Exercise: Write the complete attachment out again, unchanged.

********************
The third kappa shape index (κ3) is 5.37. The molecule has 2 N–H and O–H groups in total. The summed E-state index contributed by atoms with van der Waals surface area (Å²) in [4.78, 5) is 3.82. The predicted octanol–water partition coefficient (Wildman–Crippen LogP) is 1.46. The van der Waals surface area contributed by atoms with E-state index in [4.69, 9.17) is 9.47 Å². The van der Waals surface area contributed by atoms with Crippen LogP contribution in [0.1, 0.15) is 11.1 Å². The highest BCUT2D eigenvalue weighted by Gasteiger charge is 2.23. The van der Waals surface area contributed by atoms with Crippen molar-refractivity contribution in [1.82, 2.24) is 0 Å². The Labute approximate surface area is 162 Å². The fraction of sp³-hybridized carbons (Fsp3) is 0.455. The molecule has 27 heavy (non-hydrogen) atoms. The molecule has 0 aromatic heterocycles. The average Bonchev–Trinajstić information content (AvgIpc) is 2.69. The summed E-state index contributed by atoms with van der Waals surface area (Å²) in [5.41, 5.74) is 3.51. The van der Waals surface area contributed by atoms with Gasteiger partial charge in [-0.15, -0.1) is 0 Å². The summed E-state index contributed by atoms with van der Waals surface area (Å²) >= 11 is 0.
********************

The third kappa shape index (κ3) is 5.37. The molecule has 2 N–H and O–H groups in total. The summed E-state index contributed by atoms with van der Waals surface area (Å²) in [4.78, 5) is 3.82. The predicted octanol–water partition coefficient (Wildman–Crippen LogP) is 1.46. The van der Waals surface area contributed by atoms with E-state index in [4.69, 9.17) is 9.47 Å². The van der Waals surface area contributed by atoms with Crippen LogP contribution in [0.1, 0.15) is 11.1 Å². The highest BCUT2D eigenvalue weighted by Gasteiger charge is 2.23. The van der Waals surface area contributed by atoms with Crippen molar-refractivity contribution in [1.82, 2.24) is 0 Å². The Labute approximate surface area is 162 Å². The fraction of sp³-hybridized carbons (Fsp3) is 0.455. The molecule has 27 heavy (non-hydrogen) atoms. The molecule has 0 aromatic heterocycles. The average Bonchev–Trinajstić information content (AvgIpc) is 2.69. The summed E-state index contributed by atoms with van der Waals surface area (Å²) in [5.41, 5.74) is 3.51. The van der Waals surface area contributed by atoms with Gasteiger partial charge in [-0.15, -0.1) is 0 Å². The summed E-state index contributed by atoms with van der Waals surface area (Å²) >= 11 is 0.